Africa has enjoyed great success in the economic sector, with the entry of financial technology solutions. Some fintech solutions have become key determinants of the rate at which some African economies are growing.
Fintech refers to a group of companies that rely more on technology to conduct business, and services and products in the financial industry, as a major shift from the traditional way of service and product delivery.
Here are some Fintech solutions spread across the continent.
Mpesa means M for mobile and Pesa, Kiswahili for money and was started by global mobile phone operator, Vodafone through its commercial associate Safaricom. It was introduced into the Kenyan market in 2007. It is a mobile money transfer service that enables customers to send and receive money, pay bills and attend to other tasks by electronically paying for goods and services. It also helps subscribers to save money and access micro-loans.
This is a South African-based application that is owned by FireID. It allows customers to pay retailers and stores for products and services using their mobile phones instead of credit, debit cards or cash. This application is available on Apple, Blackberry and Android mobile devices and users need to download it then take pictures of their credit cards and create a pin for the accounts. In making payments, users scan for Quick Response, a type pf a barcode which is then printed to enable them complete payments. Users register on SnapScan for free and the company makes money by charging the retailer a small fee for each purchase made through the app.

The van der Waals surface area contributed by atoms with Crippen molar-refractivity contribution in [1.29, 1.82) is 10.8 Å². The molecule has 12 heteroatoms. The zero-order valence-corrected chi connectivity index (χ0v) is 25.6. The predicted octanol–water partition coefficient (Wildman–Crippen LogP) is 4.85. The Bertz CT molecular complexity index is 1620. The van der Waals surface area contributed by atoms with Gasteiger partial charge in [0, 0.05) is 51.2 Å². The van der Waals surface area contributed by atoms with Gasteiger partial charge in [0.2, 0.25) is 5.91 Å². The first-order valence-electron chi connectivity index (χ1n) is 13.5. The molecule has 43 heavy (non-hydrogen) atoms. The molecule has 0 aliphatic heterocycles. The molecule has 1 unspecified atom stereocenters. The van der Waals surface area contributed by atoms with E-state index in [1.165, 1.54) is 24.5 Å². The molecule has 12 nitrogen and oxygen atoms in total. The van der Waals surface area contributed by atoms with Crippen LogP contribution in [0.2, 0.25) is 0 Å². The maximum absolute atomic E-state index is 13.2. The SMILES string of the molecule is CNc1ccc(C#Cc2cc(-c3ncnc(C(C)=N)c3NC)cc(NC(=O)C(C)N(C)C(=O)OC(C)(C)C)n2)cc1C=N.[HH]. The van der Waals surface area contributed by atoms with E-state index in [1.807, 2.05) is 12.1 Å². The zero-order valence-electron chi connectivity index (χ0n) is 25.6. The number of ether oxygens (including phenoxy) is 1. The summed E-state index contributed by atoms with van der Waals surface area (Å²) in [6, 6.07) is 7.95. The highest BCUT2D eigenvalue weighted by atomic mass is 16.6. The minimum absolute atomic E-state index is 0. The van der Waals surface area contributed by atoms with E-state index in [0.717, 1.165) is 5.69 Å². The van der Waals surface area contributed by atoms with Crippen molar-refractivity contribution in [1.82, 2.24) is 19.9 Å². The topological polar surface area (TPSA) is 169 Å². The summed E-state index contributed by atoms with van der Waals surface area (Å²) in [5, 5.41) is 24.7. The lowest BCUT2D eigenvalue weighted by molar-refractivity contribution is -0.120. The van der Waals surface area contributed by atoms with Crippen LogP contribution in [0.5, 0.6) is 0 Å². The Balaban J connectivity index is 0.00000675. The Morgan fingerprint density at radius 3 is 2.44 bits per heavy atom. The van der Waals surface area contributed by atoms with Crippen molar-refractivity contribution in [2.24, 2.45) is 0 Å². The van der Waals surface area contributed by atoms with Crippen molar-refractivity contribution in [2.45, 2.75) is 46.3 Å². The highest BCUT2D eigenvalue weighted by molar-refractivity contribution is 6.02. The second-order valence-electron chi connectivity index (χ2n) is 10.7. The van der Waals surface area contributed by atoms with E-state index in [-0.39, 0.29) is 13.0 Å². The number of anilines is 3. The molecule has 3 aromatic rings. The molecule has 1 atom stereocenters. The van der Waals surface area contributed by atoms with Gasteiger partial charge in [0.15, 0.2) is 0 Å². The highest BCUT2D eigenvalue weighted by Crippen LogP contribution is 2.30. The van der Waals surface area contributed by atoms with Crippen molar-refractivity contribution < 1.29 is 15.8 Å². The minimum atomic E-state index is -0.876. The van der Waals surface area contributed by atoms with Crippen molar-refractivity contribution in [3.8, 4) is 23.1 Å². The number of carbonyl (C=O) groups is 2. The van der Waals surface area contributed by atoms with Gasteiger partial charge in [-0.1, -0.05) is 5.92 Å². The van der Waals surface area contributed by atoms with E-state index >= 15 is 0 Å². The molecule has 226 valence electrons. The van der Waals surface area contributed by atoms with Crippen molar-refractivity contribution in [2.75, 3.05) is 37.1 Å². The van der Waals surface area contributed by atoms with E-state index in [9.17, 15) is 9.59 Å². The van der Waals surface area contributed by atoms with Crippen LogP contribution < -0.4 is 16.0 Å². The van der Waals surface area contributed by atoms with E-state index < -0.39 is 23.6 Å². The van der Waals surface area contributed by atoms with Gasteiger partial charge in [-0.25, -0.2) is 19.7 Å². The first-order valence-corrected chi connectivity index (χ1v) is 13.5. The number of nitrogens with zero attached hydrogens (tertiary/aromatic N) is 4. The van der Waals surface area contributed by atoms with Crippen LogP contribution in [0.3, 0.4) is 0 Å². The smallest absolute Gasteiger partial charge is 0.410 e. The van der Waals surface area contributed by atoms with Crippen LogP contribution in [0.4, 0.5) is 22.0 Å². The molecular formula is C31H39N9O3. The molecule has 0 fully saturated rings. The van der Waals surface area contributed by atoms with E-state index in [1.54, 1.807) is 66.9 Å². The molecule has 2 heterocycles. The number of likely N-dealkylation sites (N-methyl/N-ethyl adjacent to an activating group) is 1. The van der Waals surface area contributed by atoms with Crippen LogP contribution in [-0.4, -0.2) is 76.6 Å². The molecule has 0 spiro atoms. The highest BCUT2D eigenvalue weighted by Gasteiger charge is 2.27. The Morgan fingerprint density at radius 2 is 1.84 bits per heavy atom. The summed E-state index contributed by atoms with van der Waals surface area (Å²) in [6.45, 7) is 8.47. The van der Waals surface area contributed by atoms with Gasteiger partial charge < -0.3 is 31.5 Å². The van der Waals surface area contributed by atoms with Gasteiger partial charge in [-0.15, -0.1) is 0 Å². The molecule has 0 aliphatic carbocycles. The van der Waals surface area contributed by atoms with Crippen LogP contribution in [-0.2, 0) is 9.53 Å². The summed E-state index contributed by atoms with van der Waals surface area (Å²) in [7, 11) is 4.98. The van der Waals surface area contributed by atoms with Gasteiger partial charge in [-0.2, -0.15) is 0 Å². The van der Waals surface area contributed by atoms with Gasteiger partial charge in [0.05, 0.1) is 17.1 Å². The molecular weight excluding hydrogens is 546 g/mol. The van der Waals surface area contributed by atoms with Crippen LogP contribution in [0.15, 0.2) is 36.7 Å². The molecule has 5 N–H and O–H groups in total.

This application derives its name from the Zulu word, Nomanini which means ‘anytime’. It is a South African-based enterprise payments platform provider that enables transactions in the cash-based informal retail sector. It uses a wireless box linked to a cloud software service that enables transactions. Nomanini terminals are fast becoming the best payment option for utilities such as electricity, water and insurance.
It was founded in 2004 by Kenyan-based Cellular Corporation. It connects mobile operators, banks and consumers to ensure that mobile money payments are seamless and real-time. It also ensures that financial institutions and players communicate in the best way to their customers. It is currently in 12 African countries including Nigeria, Ghana, Kenya, Zambia, Malawi and Zimbabwe and serves over 40 million people across these markets.
This is a Nigerian mobile money transfer service that was founded in 2009, by Taye Oviosu. It started operating in 2011 after receiving its operating license and is the only mobile payment platform that has successfully capture the Nigerian market. Paga enables its clients to pay bills, transfer money, access banking services and other financial services via their mobile phones.
This is a Cape Town-based mobile money application that was launched in January 2012, by Kenny Inggs and Christo Davel. It’s a personal finance tool backed by Old Mutual and connects users to their bank accounts and enables them to keep track of their spending, make personal budgets and even invest in stocks. It aims to cushion its customers from impulsive spending and improve on financial awareness.
This is a Zamabian-based mobile-money transfer system that was launched in 2009. It has a huge client base in the remote areas of Malawi and Zambia, where majority of the population has not embraced formal banking. Zoona is best suited for low-income earners. Its agents get commissions every month based on the number of transactions they have done.
This is an online peer-to-peer lending platform. It is limited to South African’s and has not spread to other countries on the continent. Grant Mashale, a former television producer founded the platform with the aim of enabling easy peers lending. RocMyPeer, which was started using Payfast, a popular South African e-commerce platform, can work on a wide range of devices. Users pay two percent of any transaction made. The company also provides airtime, electricity voucher advances and data services.